Home » Blog Articles » Addiction Treatment Billing » Colleges and Universities in Ohio work to Combat Opioid Overdoses

The state of Ohio is still working to reverse the effects of opioid addiction. There has been a great deal of media coverage has focused on this crisis, with resources for local authorities stretched thin. However, Ohio colleges and universities have worked in their own way to combat opioid-related drug overdoses.

Despite the expanded availability of an overdose medication, Ohio still has one of the highest rates of opioid overdose deaths in the United States. Previous news reports and articles from 2017 have documented this tragedy. The Centers for Disease Control and Prevention (CDC) reported in November 2018 that rates of drug overdose deaths had continued to increase in the United States.

The CDC stated that overdose deaths rose nearly 10 percent in 2017. The state of Ohio has the second-highest rate of deaths in the country, with the neighboring states of West Virginia and Pennsylvania occupying the top three spots for the highest rate of overdose deaths. The shortage of behavioral health providers has only made fighting the opioid crisis even more of a challenge.

Medications like Narcan are one remedy for an overdose. This nasal spray brand was introduced in early 2016 and has dramatically expanded where overdose medications could be placed. Equally as important, the medication is fairly easy to use which greatly expands who can administer it.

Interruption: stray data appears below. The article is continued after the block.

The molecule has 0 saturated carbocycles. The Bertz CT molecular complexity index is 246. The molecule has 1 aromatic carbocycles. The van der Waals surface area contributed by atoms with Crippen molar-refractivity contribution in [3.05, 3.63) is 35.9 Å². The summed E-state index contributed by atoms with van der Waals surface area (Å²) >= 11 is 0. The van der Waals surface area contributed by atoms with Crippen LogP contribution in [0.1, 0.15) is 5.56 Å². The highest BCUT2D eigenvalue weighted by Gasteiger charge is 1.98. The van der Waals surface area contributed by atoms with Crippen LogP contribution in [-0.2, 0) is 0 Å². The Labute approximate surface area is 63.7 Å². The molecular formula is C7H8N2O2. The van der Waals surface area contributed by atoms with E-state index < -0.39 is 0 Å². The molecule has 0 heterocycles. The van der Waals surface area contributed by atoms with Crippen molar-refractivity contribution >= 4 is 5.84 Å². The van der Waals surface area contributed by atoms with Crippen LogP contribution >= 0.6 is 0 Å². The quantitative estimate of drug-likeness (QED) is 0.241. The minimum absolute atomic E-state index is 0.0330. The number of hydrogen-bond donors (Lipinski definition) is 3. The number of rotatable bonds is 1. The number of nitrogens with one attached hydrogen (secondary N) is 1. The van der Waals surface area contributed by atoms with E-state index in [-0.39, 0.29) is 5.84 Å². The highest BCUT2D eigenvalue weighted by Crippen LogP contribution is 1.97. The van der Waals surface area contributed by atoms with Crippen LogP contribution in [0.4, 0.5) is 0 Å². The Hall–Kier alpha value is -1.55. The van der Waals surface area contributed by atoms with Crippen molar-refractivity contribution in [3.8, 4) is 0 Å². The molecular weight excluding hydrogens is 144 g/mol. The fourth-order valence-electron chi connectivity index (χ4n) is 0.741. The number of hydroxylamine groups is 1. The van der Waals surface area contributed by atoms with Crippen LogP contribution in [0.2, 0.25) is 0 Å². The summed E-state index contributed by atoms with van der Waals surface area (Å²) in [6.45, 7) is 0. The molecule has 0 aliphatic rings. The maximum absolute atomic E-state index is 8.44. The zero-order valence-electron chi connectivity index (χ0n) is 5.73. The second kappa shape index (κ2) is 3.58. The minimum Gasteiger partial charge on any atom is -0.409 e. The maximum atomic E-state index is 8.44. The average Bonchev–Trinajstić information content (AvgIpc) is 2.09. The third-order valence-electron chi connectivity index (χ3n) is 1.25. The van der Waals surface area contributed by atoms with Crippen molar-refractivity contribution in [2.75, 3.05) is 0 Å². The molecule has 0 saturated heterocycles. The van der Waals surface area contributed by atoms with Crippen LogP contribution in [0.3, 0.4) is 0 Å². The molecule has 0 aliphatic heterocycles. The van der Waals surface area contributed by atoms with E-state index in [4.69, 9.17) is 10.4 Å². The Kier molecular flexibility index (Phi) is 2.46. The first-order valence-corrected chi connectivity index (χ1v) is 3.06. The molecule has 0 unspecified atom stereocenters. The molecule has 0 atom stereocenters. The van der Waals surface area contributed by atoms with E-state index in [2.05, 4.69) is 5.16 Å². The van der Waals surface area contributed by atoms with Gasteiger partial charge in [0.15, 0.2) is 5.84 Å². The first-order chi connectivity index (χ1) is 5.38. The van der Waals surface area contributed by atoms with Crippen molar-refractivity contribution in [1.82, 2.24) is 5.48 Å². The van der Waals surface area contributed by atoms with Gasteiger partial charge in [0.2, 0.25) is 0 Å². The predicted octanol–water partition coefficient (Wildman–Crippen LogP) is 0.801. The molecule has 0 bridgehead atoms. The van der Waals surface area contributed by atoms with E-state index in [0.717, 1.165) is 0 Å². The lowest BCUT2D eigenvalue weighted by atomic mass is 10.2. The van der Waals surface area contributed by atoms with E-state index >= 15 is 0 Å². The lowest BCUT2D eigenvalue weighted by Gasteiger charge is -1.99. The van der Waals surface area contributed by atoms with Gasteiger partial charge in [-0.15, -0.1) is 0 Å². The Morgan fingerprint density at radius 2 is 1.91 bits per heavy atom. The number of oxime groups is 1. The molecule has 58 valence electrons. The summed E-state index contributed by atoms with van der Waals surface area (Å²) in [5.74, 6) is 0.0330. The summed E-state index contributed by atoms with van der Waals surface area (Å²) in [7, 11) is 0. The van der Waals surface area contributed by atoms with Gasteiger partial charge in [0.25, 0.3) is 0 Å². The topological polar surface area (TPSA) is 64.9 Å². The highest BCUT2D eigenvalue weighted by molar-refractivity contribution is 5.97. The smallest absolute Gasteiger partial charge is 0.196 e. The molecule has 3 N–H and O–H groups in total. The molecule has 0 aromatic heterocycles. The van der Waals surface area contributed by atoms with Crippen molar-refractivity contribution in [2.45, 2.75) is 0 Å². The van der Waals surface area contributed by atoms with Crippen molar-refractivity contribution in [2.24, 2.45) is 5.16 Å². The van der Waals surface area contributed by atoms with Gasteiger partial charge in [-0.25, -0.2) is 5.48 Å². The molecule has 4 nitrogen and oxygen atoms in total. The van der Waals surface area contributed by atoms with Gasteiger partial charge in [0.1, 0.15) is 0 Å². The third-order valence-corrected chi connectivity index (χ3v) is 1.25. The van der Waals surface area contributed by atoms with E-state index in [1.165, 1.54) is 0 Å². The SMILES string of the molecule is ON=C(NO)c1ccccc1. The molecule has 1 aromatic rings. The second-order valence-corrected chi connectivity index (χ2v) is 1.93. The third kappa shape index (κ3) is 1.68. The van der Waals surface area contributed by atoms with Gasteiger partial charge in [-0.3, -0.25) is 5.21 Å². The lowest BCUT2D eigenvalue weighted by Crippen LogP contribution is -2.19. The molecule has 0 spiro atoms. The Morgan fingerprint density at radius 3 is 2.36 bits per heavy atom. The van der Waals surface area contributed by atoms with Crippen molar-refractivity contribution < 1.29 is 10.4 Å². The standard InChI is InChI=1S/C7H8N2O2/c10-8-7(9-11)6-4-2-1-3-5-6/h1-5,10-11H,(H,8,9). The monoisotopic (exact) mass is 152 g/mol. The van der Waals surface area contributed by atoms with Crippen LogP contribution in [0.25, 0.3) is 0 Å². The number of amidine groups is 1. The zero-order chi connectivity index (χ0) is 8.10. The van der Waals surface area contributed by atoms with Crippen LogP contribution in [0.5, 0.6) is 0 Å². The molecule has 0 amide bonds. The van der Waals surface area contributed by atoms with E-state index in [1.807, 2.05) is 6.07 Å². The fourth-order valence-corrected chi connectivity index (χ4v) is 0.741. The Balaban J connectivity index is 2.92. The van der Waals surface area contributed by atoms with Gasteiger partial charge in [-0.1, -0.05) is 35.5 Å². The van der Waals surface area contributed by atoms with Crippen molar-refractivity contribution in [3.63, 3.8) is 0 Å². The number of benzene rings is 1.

Narcan does not address the root causes of the opioid epidemic, but as more Americans overdose on prescription painkillers and illicit heroin and fentanyl; it is a step in the right direction. The medication offers an alternative to simply waiting for emergency workers.

Colleges Campuses and Opioid Overdose Kits:

Colleges and universities across the nation have increased their efforts to supply opioid overdose kits. These institutions are aware that opioids like heroin, fentanyl and carfentanil killed almost 4,000 Americans ages 15 to 24 in 2016. This was roughly a 33 percent increase from the previous year.

Over 30 percent of college students stated that they knew someone who had overdosed on pain pills or heroin. Shockingly, over 37 percent of students reported not knowing what to do if they have to treat someone experiencing an overdose.

In order to pay for the overdose kits, the 21st Century Cures Act, advocacy groups and some pharmaceutical companies have provided funding to colleges and universities. The University of Wisconsin System now provides free Narcan kits on nine of its campuses, with plans to expand the medication to law enforcement, security officers and residential assistants in dorms.

At Bridgewater State University in Massachusetts, Narcan is publicly available in about 50 defibrillator cases in nearly every building on campus. The university has trained hundreds of students, faculty and staff in how to use the medication.

Universities and Colleges in Ohio:

In September 2016, the state Ohio approved the sale of naloxone overdose kits as an over-the-counter medication. Naloxone is an opioid antidote used to counteract overdoses in either injection or nasal spray form. The approval of the kits provided more people with more tools to hopefully prevent overdose deaths from happening. Ohio State University started selling the overdoes kits soon after their sale to the public was approved by the state.

The overdose kits were first introduced to University Police in September 2016 as a proactive measure. All OSU officers have received training on how to use the opioid antidote. By late 2017, in an effort to provide resources for students affected by opioid abuse, Ohio State University stated selling naloxone kits at the Wilce Student Health Center pharmacy.

Colleges in Ohio have strengthened their treatment and recovery programs, but overdose deaths still occur. In 2018, at Ohio University a college senior died after overdosing on fentanyl-laced drugs. Heroin by itself is a dangerous drug, but fentanyl is actually 50 times for powerful heroin.